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  #461  
Old 16.10.2008, 09:59
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Re: Financial Crisis Bank News [was: How Safe is UBS?]

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Depends on who you listen to.
My models tell me 2 years 9 months 3 weeks and 5 days!
I would think at least two years of recession/slow growth and beyond that it's anybody's guess. Recession is a fact but a lot of this is about confidence, or lack of it. How long that takes to come back isn't a science. The UK has it's own set of problems which might account for the BBC's pessimism.
I beg to differ - 5 days?
What day count are you using? 365/365? Actual/360?....


Paul
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  #462  
Old 16.10.2008, 10:00
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Re: Financial Crisis Bank News [was: How Safe is UBS?]

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I beg to differ - 5 days?
What day count are you using? 365/365? Actual/360?....


Paul
And most importantly, does it account for CDOs turned into debt obligations.
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  #463  
Old 16.10.2008, 10:01
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Re: Financial Crisis Bank News [was: How Safe is UBS?]

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On unrelated news UBS has ceded to the National Bank its toxic assets; implied proforma loss 4 bln CHF.

CS has raised ca. 10 bln CHF in capital by selling own treasury-held shares, convertible bonds and new stock.
CS also announced 1.3B loss this quarter.

On the stock exchange at the moment UBS shares are rising & CS falling.

Rumour is that the Swiss Government will partly fund this recue by selling Swisscom shares; although if UBS shares keep rising the Swiss Government will be able to get out soon with a profit

BTW, EU leaders met in Brussels yesterday & today to hammer out the details of their $2.7 trillion banking bailout.


That is a big chunk of change & could, for example, eliminate starvation in a large part of our world?

Marton
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  #464  
Old 16.10.2008, 10:06
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Re: Financial Crisis Bank News [was: How Safe is UBS?]

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To ask a bit of a silly question,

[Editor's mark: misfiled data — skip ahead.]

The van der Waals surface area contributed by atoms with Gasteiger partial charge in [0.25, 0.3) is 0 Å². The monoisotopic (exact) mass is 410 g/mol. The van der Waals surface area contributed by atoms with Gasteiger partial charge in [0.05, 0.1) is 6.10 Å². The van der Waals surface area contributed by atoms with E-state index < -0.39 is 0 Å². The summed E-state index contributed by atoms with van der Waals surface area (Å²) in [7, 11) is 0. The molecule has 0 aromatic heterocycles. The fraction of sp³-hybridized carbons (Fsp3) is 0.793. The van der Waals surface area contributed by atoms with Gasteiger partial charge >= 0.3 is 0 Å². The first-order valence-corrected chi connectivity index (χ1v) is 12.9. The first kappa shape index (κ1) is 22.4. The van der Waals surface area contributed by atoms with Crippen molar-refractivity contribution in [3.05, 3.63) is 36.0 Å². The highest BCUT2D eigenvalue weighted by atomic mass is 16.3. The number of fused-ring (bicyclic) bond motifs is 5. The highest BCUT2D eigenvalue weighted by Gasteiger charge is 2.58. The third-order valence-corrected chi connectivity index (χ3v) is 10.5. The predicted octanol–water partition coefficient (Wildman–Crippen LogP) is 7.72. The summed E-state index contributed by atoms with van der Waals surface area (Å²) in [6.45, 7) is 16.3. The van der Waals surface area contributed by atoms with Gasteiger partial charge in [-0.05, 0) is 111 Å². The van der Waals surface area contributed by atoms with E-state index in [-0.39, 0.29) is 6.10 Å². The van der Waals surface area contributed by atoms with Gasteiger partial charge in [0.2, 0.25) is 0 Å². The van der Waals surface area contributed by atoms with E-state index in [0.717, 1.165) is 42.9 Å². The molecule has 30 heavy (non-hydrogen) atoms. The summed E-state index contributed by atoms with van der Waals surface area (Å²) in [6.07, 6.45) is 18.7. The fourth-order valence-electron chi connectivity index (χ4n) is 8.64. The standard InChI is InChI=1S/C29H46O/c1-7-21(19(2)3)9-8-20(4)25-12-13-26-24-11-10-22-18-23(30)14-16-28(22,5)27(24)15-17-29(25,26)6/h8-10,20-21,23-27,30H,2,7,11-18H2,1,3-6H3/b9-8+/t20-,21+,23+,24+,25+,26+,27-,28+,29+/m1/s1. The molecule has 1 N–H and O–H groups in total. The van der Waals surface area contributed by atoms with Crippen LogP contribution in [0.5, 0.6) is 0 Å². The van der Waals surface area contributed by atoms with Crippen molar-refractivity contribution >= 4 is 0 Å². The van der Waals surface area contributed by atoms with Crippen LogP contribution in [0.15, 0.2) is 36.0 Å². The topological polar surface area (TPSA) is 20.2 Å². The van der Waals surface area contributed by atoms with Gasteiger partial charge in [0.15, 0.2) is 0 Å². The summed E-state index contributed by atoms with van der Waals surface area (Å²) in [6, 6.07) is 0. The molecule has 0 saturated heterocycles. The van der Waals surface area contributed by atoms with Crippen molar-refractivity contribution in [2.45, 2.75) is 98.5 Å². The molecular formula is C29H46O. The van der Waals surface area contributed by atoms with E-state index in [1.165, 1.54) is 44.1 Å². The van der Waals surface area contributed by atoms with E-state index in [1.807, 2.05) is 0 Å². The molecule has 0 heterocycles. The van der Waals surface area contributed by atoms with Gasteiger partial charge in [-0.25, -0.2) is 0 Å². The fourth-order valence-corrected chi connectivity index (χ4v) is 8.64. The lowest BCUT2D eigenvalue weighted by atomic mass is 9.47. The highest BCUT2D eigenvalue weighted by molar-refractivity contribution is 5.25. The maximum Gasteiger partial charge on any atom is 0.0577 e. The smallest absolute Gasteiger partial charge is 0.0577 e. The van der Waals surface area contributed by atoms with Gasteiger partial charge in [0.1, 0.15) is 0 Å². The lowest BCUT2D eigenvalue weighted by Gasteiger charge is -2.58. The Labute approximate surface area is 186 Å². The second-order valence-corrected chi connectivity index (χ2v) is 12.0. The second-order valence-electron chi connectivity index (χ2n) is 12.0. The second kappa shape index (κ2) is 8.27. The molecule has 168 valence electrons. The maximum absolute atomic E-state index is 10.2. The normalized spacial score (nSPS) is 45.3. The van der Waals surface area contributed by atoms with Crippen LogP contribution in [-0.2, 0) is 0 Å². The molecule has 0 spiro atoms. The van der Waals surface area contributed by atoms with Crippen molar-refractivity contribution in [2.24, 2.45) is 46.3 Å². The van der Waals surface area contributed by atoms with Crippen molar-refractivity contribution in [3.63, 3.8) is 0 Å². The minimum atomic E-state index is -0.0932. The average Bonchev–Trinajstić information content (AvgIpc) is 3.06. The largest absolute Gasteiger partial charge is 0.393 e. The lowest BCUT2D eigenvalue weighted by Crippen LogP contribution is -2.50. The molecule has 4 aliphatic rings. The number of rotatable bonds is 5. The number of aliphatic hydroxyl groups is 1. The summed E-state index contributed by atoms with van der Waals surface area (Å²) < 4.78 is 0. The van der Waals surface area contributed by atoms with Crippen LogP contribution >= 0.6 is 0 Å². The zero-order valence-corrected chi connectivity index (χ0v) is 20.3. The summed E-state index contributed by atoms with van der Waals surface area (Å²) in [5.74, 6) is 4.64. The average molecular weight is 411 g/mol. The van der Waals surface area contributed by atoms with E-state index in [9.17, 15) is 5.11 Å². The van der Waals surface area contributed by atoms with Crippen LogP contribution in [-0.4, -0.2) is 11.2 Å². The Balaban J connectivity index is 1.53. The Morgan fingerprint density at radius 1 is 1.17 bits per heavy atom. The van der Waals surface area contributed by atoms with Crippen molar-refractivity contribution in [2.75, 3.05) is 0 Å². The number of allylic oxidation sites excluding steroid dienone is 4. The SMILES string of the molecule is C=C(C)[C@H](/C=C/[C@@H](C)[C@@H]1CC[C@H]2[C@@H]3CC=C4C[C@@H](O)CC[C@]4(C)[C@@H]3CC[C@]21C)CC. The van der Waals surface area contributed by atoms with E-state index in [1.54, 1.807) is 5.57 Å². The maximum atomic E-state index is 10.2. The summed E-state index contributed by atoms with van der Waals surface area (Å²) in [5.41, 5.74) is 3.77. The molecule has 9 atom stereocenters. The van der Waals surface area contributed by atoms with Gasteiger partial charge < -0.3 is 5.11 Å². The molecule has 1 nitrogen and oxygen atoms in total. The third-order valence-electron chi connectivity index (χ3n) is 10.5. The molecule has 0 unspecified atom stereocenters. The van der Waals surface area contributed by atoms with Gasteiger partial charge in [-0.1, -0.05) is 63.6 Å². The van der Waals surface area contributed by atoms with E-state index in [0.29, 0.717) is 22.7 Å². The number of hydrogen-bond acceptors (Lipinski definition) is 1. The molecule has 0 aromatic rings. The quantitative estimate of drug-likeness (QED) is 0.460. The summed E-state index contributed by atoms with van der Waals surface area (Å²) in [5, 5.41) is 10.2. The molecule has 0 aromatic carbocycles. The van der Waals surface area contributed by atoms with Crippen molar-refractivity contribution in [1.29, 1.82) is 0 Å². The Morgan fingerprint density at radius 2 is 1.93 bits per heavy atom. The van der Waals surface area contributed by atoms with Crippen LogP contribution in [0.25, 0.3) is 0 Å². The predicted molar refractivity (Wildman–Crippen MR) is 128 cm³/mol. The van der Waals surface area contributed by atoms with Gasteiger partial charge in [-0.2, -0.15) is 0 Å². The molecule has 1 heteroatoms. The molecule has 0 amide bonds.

what do experts say how long it'll take to get out of the whole mess?
Heard the BBC say something like 5 years ??? ...
Not even the wealthy, mighty and savvy know the answer.
There are 2 messes:
  1. Bank insolvency. National governments and sovereign funds are hectically plugging the gaping holes. And governments can print money, raise taxes, etc.
  2. Recession due to consumer pessimism. Hence a vicious cycle of less spending, less manufacturing, less commercial investment, less jobs and therefore less spending......
We can anticipate Mess#1 being controlled within some months. Mess#2 is emotionally driven and therefore unpredictable. Maybe a new US president could inspire a change of sentiment when he increases public spending and projects a confident energetic stance.
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  #465  
Old 16.10.2008, 10:30
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Re: Financial Crisis Bank News [was: How Safe is UBS?]

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But CDOs are Collateralized Debt Obligations already... Are you implying that the "collateralized" part has been lost / sold ?

Thx

Paul
Typo, apologies. Should be Collateralized LOAN Obligations.
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  #466  
Old 16.10.2008, 10:39
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Re: Financial Crisis Bank News [was: How Safe is UBS?]

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Amazing innit?
It's just the effect of having "disposed" 60 bln worth of unpriceable dung with the SNB. The BIG question that begs to be asked is: how much more are they hiding from our view?? They've corrected, reassessed, re-whatever their initial statements so many times it's not even funny. Do we wonder why people have no faith in the financial system, anymore?...

P.
Here's my read for it's worth. This is more about restoring confidence in UBS and by extension the Swiss banking system than fear for UBS's current viability. UBS was not badly capitalized by world standards after earlier recapitalizations and although it had toxic assets on it's books it had written them down aggressively to take the hits early on. That was reflected in it's credit default spreads - 150bp to 170 bp which isn't that high comparatively speaking and certainly not consistent with a bank in trouble - remember Morgan Stanley, Lehman spreads blew out to 750bp (and beyond to 1000 plus) at their most vulnerable. But like you say, that wasn't enough to restore confidence and stop the drain of deposits which did present a real issue as folks worried about further skeletons in the cupboard. My view is the bail out package is an attempt to draw a line under that. Transferring those assets to the SNB is supposed to show a significant de-risking of UBS balance sheet but I think it's as much about show as anything because I think a lot of de-risking had already happened. That's why UBS probably insisted on keeping an equity stake in the toxic fund and has a chance down the road to buy back in. On top of that UBS now has the support of two governments - Singapore and Switzerland. I'm not at all surprised that the stock is up.
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  #467